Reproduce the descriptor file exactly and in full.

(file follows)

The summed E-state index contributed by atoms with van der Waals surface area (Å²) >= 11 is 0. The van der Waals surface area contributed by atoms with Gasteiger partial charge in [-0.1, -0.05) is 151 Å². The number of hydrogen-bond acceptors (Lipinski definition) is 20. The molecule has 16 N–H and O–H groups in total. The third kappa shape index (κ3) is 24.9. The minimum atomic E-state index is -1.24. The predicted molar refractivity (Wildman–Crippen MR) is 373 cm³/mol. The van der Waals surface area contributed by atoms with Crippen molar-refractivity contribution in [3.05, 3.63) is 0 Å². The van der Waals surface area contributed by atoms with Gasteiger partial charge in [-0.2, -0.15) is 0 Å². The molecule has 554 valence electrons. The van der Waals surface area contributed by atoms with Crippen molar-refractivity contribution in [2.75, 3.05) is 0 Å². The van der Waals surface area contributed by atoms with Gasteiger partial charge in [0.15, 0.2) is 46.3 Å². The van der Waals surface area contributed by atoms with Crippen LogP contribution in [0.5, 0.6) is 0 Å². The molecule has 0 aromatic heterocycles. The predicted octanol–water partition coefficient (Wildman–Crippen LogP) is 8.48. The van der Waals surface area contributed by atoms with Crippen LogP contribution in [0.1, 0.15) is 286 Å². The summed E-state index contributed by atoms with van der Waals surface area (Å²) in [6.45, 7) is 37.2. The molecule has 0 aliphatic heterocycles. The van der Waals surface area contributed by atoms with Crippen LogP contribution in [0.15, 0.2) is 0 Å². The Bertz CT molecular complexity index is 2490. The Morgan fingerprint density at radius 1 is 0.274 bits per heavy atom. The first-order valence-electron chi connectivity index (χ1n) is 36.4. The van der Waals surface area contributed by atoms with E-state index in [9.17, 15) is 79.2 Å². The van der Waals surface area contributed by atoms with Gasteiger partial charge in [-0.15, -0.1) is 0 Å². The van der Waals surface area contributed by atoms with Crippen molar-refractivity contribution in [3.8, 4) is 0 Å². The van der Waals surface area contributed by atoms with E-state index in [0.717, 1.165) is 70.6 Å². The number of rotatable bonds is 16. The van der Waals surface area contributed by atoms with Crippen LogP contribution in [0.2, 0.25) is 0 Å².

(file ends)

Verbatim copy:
The summed E-state index contributed by atoms with van der Waals surface area (Å²) >= 11 is 0. The van der Waals surface area contributed by atoms with Gasteiger partial charge in [-0.1, -0.05) is 151 Å². The number of hydrogen-bond acceptors (Lipinski definition) is 20. The molecule has 16 N–H and O–H groups in total. The third kappa shape index (κ3) is 24.9. The minimum atomic E-state index is -1.24. The predicted molar refractivity (Wildman–Crippen MR) is 373 cm³/mol. The van der Waals surface area contributed by atoms with Crippen molar-refractivity contribution in [3.05, 3.63) is 0 Å². The van der Waals surface area contributed by atoms with Gasteiger partial charge in [-0.2, -0.15) is 0 Å². The molecule has 554 valence electrons. The van der Waals surface area contributed by atoms with Crippen molar-refractivity contribution in [2.75, 3.05) is 0 Å². The van der Waals surface area contributed by atoms with Gasteiger partial charge in [0.15, 0.2) is 46.3 Å². The van der Waals surface area contributed by atoms with Crippen LogP contribution in [0.5, 0.6) is 0 Å². The molecule has 0 aromatic heterocycles. The predicted octanol–water partition coefficient (Wildman–Crippen LogP) is 8.48. The van der Waals surface area contributed by atoms with Crippen LogP contribution in [0.1, 0.15) is 286 Å². The summed E-state index contributed by atoms with van der Waals surface area (Å²) in [6.45, 7) is 37.2. The molecule has 0 aliphatic heterocycles. The van der Waals surface area contributed by atoms with Crippen LogP contribution in [0.15, 0.2) is 0 Å². The Bertz CT molecular complexity index is 2490. The Morgan fingerprint density at radius 1 is 0.274 bits per heavy atom. The first-order valence-electron chi connectivity index (χ1n) is 36.4. The van der Waals surface area contributed by atoms with E-state index in [9.17, 15) is 79.2 Å². The van der Waals surface area contributed by atoms with Gasteiger partial charge in [-0.15, -0.1) is 0 Å². The van der Waals surface area contributed by atoms with Crippen molar-refractivity contribution in [3.8, 4) is 0 Å². The van der Waals surface area contributed by atoms with E-state index in [0.717, 1.165) is 70.6 Å². The number of rotatable bonds is 16. The van der Waals surface area contributed by atoms with Crippen LogP contribution in [0.2, 0.25) is 0 Å².